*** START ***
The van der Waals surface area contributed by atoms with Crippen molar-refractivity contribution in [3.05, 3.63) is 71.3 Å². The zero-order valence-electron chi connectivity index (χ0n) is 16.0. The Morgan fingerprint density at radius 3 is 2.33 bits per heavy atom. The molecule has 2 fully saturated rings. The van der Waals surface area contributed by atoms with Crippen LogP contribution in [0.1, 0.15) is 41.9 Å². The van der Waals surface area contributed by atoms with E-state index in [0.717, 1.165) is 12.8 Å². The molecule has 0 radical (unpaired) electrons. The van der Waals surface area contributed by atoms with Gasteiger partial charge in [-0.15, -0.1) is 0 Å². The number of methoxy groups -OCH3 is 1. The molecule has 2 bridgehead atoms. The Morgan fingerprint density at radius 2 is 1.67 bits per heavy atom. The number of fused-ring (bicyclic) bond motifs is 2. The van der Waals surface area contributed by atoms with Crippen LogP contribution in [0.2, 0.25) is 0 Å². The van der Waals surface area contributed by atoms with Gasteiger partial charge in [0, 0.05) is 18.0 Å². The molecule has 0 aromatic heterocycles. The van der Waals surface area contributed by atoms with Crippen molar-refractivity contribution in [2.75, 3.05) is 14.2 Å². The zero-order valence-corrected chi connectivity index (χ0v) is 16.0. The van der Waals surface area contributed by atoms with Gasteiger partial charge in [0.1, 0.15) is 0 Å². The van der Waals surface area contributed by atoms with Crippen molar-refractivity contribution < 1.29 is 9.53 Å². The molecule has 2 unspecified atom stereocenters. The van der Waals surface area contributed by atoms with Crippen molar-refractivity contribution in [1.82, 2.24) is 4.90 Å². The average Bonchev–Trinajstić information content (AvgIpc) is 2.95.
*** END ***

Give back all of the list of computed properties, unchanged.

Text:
The van der Waals surface area contributed by atoms with Crippen molar-refractivity contribution in [3.05, 3.63) is 71.3 Å². The zero-order valence-electron chi connectivity index (χ0n) is 16.0. The Morgan fingerprint density at radius 3 is 2.33 bits per heavy atom. The molecule has 2 fully saturated rings. The van der Waals surface area contributed by atoms with Crippen LogP contribution in [0.1, 0.15) is 41.9 Å². The van der Waals surface area contributed by atoms with E-state index in [0.717, 1.165) is 12.8 Å². The molecule has 0 radical (unpaired) electrons. The van der Waals surface area contributed by atoms with Gasteiger partial charge in [-0.15, -0.1) is 0 Å². The number of methoxy groups -OCH3 is 1. The molecule has 2 bridgehead atoms. The Morgan fingerprint density at radius 2 is 1.67 bits per heavy atom. The number of fused-ring (bicyclic) bond motifs is 2. The van der Waals surface area contributed by atoms with Crippen LogP contribution in [0.2, 0.25) is 0 Å². The van der Waals surface area contributed by atoms with Gasteiger partial charge in [0, 0.05) is 18.0 Å². The molecule has 0 aromatic heterocycles. The van der Waals surface area contributed by atoms with Crippen molar-refractivity contribution in [2.75, 3.05) is 14.2 Å². The zero-order valence-corrected chi connectivity index (χ0v) is 16.0. The van der Waals surface area contributed by atoms with Gasteiger partial charge in [0.1, 0.15) is 0 Å². The van der Waals surface area contributed by atoms with Crippen molar-refractivity contribution < 1.29 is 9.53 Å². The molecule has 2 unspecified atom stereocenters. The van der Waals surface area contributed by atoms with Crippen molar-refractivity contribution in [1.82, 2.24) is 4.90 Å². The average Bonchev–Trinajstić information content (AvgIpc) is 2.95.